Early warning: Community interpretations and perceptions - A case of recurrent floods and their warnings in Delhi (India)

Anshu Sharma
SEEDS, 315, Tower 1, Mount Kailash, New Delhi - 110065, India.
Tel. /Fax: +91-11-6283101,
E-mail: seeds@sapta.com

The river Yamuna, one of India’s mightiest rivers, passes through the heart of Delhi, covering a stretch of 25 kilometres through urban Delhi. About 100,000 persons live in the river-bed, and many times more in the shadows of the embankments that have breached on numerous occasions in the past. The city has experienced four major floods in recent years, and the river has crossed its danger mark 25 times in the last 33 years. Flood warnings are issued almost every year.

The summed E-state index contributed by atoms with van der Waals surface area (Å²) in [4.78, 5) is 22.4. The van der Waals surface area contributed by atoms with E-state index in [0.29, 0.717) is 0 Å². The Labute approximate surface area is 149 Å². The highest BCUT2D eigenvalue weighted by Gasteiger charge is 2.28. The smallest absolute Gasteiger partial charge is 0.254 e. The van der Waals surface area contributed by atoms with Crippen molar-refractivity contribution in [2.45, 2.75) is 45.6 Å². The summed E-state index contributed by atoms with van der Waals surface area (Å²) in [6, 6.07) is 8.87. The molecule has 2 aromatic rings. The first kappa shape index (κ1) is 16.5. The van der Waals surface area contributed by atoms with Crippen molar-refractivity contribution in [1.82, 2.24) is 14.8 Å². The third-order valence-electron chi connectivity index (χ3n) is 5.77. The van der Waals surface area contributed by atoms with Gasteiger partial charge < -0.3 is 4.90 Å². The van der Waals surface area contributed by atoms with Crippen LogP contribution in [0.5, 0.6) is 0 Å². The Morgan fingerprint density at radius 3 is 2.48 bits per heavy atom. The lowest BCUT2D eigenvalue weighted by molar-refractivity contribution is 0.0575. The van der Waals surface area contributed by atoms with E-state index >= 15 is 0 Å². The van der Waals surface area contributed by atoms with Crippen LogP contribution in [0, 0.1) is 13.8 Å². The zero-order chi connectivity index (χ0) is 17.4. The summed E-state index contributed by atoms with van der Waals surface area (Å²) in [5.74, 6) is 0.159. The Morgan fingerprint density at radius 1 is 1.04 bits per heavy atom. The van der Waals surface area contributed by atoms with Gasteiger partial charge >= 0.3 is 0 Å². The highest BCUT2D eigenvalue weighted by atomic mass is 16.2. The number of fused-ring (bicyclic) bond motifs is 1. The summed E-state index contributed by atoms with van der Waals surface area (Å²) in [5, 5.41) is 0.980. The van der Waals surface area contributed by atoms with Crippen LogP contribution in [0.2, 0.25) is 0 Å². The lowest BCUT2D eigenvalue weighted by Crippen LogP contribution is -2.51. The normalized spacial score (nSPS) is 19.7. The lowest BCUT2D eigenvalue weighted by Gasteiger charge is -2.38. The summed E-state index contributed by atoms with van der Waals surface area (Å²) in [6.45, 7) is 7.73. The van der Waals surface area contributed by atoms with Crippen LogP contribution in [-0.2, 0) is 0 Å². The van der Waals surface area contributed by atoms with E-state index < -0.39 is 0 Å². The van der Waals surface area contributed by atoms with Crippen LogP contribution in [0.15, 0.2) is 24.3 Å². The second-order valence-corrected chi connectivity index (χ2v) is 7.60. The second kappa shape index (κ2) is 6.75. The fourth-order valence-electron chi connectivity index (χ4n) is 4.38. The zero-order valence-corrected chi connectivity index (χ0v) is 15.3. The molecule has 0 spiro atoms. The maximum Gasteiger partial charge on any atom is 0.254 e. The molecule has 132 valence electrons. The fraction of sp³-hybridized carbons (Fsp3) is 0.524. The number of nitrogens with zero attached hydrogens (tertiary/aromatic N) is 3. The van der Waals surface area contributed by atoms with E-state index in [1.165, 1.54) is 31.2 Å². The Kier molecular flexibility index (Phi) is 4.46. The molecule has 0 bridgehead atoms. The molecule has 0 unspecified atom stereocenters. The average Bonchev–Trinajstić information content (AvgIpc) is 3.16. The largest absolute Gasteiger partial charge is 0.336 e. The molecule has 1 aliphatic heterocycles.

Though the amount of water flow, and the time of peak flow at Delhi, are known two days in advance, the warning issued to the local residents is a cryptic "water level is expected to rise, make your own arrangements". The reason for such a non information revealing warning is cited as the low understanding level of the community. The warning issued has, over the years come to lose its value, and has led to insensitivity in the community towards disaster warnings.

The author is directing a project on risk reduction in the said community, and his paper looks at the need for proper articulation and translation of warnings to suit local community characteristics, and yet be effective.